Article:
The U.D.C. Memorial Window in William Stanley Hoole Special Collections Library was originally located at the original site of Amelia Gayle Gorgas Library, now known as Carmichael Hall, and where Gorgas Library stands today before being moved to Hoole in 1993. The window was presented to The University of Alabama in 1926 by Tiffany Studios in New York. After a very rowdy dedication ceremony, the window was unveiled to the university community, U.D.C officers and the Confederate veterans in attendance.


  • Photo courtesy of Cool At Hoole, 2010
    Photo courtesy of Cool At Hoole, 2010
  • Photo courtesy of Cool At Hoole, 2010
    Photo courtesy of Cool At Hoole, 2010
  • Photo courtesy of Cool At Hoole, 2010
    Photo courtesy of Cool At Hoole, 2010
  • Photo courtesy of Cool At Hoole, 2010
    Photo courtesy of Cool At Hoole, 2010
  • Photo courtesy of Cool At Hoole, 2010
    Photo courtesy of Cool At Hoole, 2010

Installed 60 years after the burning of The University of Alabama's campus on April 4, 1865, the UDC Memorial Window was designed by Tiffany Studios in New York in 1925 and commissioned by the Alabama Division of The United Daughters of the Confederacy a year later. The window itself boasts various types of construction techniques and glass including: painting glass, plating, drapery glass, mottled glass and confetti glass. Inscribed on the window is "Dulce et decorum est pro patria moi," which translates to "It is sweet and noble to die for one's country. It also has an inscription that reads, "As crusaders of old, they fought their heritage to save." The window, representing the Lost Cause, showcases Confederate battle flags and imagery of cotton. The overall cost of the stained glass window was $5,000. However, Tiffany Studios gave the U.D.C. a $1,700 discount on the piece.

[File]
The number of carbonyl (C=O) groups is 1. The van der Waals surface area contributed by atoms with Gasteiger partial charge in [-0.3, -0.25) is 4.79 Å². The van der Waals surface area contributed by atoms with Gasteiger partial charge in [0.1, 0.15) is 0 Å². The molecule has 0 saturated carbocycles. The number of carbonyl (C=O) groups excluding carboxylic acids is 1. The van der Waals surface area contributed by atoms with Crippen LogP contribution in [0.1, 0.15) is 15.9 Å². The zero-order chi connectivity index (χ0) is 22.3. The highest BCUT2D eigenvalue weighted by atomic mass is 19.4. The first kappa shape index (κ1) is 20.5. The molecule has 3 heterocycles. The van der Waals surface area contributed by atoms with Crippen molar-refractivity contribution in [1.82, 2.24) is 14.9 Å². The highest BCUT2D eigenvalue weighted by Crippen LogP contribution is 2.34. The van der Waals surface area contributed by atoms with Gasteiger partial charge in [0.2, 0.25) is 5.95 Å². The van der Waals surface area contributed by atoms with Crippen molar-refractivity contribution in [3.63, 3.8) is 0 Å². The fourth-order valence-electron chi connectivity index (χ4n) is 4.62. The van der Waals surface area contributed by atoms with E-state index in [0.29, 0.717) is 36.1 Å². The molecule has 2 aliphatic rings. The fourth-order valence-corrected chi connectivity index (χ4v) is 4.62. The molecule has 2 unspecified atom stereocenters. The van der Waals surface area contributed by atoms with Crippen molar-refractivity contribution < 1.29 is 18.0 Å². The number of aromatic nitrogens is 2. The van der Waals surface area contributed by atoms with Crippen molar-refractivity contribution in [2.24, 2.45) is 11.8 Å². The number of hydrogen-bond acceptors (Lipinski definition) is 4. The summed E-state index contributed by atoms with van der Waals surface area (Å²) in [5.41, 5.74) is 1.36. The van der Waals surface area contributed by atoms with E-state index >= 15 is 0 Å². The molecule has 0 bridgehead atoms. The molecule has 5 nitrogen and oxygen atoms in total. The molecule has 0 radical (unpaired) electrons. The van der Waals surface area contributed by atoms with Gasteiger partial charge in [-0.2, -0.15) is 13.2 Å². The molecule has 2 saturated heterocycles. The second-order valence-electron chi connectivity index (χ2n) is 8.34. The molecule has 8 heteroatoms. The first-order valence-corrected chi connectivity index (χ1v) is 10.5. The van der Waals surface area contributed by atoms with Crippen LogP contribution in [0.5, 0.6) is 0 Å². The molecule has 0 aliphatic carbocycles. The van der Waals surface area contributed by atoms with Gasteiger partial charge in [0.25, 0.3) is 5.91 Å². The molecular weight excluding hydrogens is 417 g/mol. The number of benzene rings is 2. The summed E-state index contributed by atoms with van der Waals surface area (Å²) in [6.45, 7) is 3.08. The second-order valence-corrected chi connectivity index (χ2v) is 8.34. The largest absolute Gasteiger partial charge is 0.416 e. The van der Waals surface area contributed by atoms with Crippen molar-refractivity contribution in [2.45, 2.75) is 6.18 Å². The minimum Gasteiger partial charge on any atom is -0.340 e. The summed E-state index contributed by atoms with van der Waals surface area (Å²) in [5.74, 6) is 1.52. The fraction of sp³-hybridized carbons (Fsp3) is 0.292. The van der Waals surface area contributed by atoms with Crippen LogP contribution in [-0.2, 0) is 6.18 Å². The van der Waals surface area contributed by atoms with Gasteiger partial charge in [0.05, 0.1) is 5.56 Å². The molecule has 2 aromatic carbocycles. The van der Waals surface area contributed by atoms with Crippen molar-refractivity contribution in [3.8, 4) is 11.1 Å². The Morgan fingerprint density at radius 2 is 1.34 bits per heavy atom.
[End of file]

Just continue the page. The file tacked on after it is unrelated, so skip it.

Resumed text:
The dedication of the "Christian Knight" represented the climax of the "Lost Cause" in Alabama. The ceremony took place in front of where the window was showcased, Amelia Gayle Gorgas Library, which is now known as Carmichael Hall. The dedication drew an audience consisting of members of the university community, Tuscaloosa patrons, Officers of the U.D.C. and seven of the Confederate veterans that were University of Alabama cadets on campus in April 1865. B.B. Comer, former governor and UA cadet, gave a speech. The crowd sang songs such as "The Bonnie Blue Flag" and "Dixie," after which "They leapt gallantly to their tottering feet and the old, wild rebel yell rose lustily, terribly from their feeble throats."[1]

In 1939, the U.D.C. Memorial Window was taken down and relocated to the new Amelia Gayle Gorgas Library where it was until 1993, when the stained glass knight was relocated to the William Stanley Hoole Special Collections Library located in Mary Harmon Bryant Hall. 

[1] Alabama Heritage, "A Stained Glass Tiffany Knight" by Robert O. Mellown